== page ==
There is plastic in my salad. Please help me get it out.
Housesitting for my parents, I raided the fridge to find a six pack of prepackaged salads. There was little else to eat so I cracked one open. The packaging was unbelievable. All ingredients were sealed inside a plastic container with a removable plastic film on the top. Inside, the accoutrements were nestled in a fitted and removable plastic dish. Toppings were sectioned off within the dish. The dressing, also resting atop this plastic dish, was in another plastic container sealed by a plastic film. Under the toppings dish was the lettuce, a plastic fork, and another plastic container with quinoa inside. I emptied all of the ingredients into a ceramic bowl and stared at the naked plastic that remained.
I do not fault the consumer (i.e. my parents) for purchasing these salads, nor myself for eating the salads, because they would have spoiled otherwise. I blame the supply chain, which includes the salad manufacturer, the packaging company that supplied the manufacturer with the packaging, the fossil fuels industry that supplied the raw materials to the packaging company, and the policymakers who could have made it more difficult to sell such a salad. I easefully mentioned to my parents how wasteful the salads were, but I am comfortable with my parents. I cannot reasonably stand outside of a supermarket while preaching to strangers about their salad purchases. I wouldn’t feel good, they might despise me, and my efforts would be in vain. A shift in policy is therefore required.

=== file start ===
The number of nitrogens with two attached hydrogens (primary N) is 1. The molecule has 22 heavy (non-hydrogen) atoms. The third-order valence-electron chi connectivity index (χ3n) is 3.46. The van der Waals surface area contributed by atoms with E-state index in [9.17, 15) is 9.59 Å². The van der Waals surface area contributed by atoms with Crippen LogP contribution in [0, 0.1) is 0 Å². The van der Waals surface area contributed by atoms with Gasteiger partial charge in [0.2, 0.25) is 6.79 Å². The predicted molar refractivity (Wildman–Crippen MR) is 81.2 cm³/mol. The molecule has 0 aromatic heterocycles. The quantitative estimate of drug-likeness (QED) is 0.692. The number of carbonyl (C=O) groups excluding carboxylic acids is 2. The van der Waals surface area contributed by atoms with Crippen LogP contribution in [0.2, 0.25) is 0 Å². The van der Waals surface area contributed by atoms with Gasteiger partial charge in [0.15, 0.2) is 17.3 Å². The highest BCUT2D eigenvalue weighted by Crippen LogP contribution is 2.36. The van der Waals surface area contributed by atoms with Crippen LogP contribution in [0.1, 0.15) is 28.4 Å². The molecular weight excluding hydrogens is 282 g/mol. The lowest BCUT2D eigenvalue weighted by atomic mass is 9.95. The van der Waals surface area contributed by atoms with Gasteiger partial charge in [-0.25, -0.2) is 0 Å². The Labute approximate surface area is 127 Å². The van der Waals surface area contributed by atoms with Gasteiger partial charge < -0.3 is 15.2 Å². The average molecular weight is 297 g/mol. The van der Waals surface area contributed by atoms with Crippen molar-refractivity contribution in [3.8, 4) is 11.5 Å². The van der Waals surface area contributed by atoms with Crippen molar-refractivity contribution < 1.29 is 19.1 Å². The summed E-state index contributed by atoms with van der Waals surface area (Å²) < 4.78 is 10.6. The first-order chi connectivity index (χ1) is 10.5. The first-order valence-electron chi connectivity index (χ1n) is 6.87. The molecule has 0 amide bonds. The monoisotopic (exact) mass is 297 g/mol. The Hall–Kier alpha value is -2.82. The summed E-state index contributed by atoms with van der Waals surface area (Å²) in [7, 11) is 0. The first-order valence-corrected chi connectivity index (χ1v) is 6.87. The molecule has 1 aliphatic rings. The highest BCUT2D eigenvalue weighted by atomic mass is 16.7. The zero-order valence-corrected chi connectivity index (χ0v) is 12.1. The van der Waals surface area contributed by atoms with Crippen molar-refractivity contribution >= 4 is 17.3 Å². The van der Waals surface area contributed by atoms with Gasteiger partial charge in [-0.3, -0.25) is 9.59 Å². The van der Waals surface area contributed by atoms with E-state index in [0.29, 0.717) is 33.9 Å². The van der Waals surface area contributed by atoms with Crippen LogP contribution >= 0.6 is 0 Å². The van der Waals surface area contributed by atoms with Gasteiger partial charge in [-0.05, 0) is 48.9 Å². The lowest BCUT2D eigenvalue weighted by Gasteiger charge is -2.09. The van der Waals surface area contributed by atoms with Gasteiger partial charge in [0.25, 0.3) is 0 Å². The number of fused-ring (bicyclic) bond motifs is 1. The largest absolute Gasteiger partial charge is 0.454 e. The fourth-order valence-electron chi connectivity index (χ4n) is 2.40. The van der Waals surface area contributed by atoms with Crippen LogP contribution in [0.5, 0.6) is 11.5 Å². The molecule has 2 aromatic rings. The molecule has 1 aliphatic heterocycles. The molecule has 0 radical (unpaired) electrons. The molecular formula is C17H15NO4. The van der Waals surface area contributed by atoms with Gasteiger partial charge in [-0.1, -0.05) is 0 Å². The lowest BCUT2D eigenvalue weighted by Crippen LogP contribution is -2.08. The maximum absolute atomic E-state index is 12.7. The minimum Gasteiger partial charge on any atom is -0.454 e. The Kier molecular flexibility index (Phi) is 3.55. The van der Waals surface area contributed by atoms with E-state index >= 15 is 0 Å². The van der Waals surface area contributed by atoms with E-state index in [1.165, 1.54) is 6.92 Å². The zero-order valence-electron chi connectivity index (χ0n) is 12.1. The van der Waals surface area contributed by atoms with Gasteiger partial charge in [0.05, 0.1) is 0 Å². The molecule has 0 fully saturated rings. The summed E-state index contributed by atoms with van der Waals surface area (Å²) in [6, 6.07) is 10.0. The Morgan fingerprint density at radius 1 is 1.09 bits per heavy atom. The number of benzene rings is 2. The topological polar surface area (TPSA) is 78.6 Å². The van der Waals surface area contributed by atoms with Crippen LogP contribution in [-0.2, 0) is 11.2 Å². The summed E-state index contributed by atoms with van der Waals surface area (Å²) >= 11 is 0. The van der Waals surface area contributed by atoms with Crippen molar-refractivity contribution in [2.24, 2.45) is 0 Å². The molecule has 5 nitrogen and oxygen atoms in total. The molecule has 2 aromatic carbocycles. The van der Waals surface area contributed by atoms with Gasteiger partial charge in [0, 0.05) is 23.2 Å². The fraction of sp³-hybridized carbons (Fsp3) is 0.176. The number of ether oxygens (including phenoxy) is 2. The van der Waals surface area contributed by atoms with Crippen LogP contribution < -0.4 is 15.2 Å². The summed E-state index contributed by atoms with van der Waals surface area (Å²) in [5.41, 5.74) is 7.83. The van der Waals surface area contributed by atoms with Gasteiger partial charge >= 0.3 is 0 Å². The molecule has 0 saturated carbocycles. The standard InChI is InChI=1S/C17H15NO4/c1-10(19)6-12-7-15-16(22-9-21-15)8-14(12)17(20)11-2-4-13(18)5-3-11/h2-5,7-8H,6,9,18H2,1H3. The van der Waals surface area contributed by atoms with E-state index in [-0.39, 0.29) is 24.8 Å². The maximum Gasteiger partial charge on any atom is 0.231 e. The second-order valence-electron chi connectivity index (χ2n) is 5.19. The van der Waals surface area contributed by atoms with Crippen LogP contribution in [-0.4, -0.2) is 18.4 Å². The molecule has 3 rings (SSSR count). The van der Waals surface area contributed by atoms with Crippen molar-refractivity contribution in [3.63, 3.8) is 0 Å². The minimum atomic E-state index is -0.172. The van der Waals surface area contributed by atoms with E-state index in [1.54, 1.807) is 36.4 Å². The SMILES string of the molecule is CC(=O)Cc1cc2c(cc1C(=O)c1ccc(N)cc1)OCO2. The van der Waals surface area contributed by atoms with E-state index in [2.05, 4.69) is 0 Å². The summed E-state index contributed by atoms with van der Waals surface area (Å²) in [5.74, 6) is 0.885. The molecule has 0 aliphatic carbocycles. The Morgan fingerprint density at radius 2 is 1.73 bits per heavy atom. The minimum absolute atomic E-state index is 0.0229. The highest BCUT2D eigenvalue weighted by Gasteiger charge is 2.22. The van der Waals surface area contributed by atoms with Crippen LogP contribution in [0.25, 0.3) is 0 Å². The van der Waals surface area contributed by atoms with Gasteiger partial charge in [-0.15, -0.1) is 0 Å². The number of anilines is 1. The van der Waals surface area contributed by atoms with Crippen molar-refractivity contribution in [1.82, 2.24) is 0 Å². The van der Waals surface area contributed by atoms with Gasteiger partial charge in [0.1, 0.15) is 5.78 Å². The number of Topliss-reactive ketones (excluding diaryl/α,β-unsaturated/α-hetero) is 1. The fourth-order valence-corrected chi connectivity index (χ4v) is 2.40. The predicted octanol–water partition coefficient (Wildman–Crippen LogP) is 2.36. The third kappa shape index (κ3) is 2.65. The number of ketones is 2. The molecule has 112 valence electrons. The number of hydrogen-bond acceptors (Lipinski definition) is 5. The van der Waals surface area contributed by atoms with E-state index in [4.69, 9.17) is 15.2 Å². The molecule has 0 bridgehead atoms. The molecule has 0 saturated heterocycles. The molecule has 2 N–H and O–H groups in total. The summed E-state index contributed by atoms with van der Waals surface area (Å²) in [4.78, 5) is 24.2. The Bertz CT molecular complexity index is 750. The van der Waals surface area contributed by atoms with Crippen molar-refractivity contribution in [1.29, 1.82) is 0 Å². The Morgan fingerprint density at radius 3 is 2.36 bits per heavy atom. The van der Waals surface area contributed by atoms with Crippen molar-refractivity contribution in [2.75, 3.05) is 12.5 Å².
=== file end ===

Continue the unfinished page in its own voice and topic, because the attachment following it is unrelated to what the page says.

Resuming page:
The plastic salad cannot be fixed by the free market, which fails to consider the plastic salad’s environmental costs. While the packaging itself likely is quite expensive, each supplier in the supply chain recoups its costs by integrating them into their pricing. The consumer pays these costs in the form of a very expensive salad. The consumer then discards the salad waste via the local trash collector, which recoups its costs through charges to the customer and municipality.
Policymakers (pushed by the public) must develop policies, in the form of a tax, which hold producers accountable for the waste they create. Such a tax would be charged based on the type and weight of packaging that producers use. In order to restrict producers from transferring the costs of the tax to consumers, the tax would need to be cost prohibitive. Products sold in cost-prohibitive packaging would be unaffordable and uncompetitive in the marketplace. The market can work, but only if regulated.
Industry will not welcome new taxes, and policymakers will not intervene without motivation from the public. The public must therefore act, eschewing plastic salads, writing their representatives, or asking the local plastic-salad vendor to stop carrying the plastic-salad. Through these and other tactics the plastic salad must be challenged. It is a product that does us harm by littering the world with plastic and we simply do not need it.